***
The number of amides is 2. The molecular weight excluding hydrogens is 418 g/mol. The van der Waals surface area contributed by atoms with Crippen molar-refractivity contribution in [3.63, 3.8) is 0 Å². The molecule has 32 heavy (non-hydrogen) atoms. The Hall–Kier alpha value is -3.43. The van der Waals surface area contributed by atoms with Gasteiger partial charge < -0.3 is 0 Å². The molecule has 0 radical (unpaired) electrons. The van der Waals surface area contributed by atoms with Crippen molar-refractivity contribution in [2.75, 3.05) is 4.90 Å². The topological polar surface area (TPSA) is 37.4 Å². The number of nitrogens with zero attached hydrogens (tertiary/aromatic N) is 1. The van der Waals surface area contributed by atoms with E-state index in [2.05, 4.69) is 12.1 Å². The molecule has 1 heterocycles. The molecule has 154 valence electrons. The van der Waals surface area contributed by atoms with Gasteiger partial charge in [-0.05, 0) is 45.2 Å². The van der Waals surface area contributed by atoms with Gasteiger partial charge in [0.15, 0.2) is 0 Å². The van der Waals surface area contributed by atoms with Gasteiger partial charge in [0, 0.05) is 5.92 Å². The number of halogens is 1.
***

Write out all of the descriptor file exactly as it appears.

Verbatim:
The number of amides is 2. The molecular weight excluding hydrogens is 418 g/mol. The van der Waals surface area contributed by atoms with Crippen molar-refractivity contribution in [3.63, 3.8) is 0 Å². The molecule has 32 heavy (non-hydrogen) atoms. The Hall–Kier alpha value is -3.43. The van der Waals surface area contributed by atoms with Gasteiger partial charge < -0.3 is 0 Å². The molecule has 0 radical (unpaired) electrons. The van der Waals surface area contributed by atoms with Crippen molar-refractivity contribution in [2.75, 3.05) is 4.90 Å². The topological polar surface area (TPSA) is 37.4 Å². The number of nitrogens with zero attached hydrogens (tertiary/aromatic N) is 1. The van der Waals surface area contributed by atoms with E-state index in [2.05, 4.69) is 12.1 Å². The molecule has 1 heterocycles. The molecule has 154 valence electrons. The van der Waals surface area contributed by atoms with Gasteiger partial charge in [-0.05, 0) is 45.2 Å². The van der Waals surface area contributed by atoms with Gasteiger partial charge in [0.15, 0.2) is 0 Å². The van der Waals surface area contributed by atoms with Gasteiger partial charge in [0, 0.05) is 5.92 Å². The number of halogens is 1.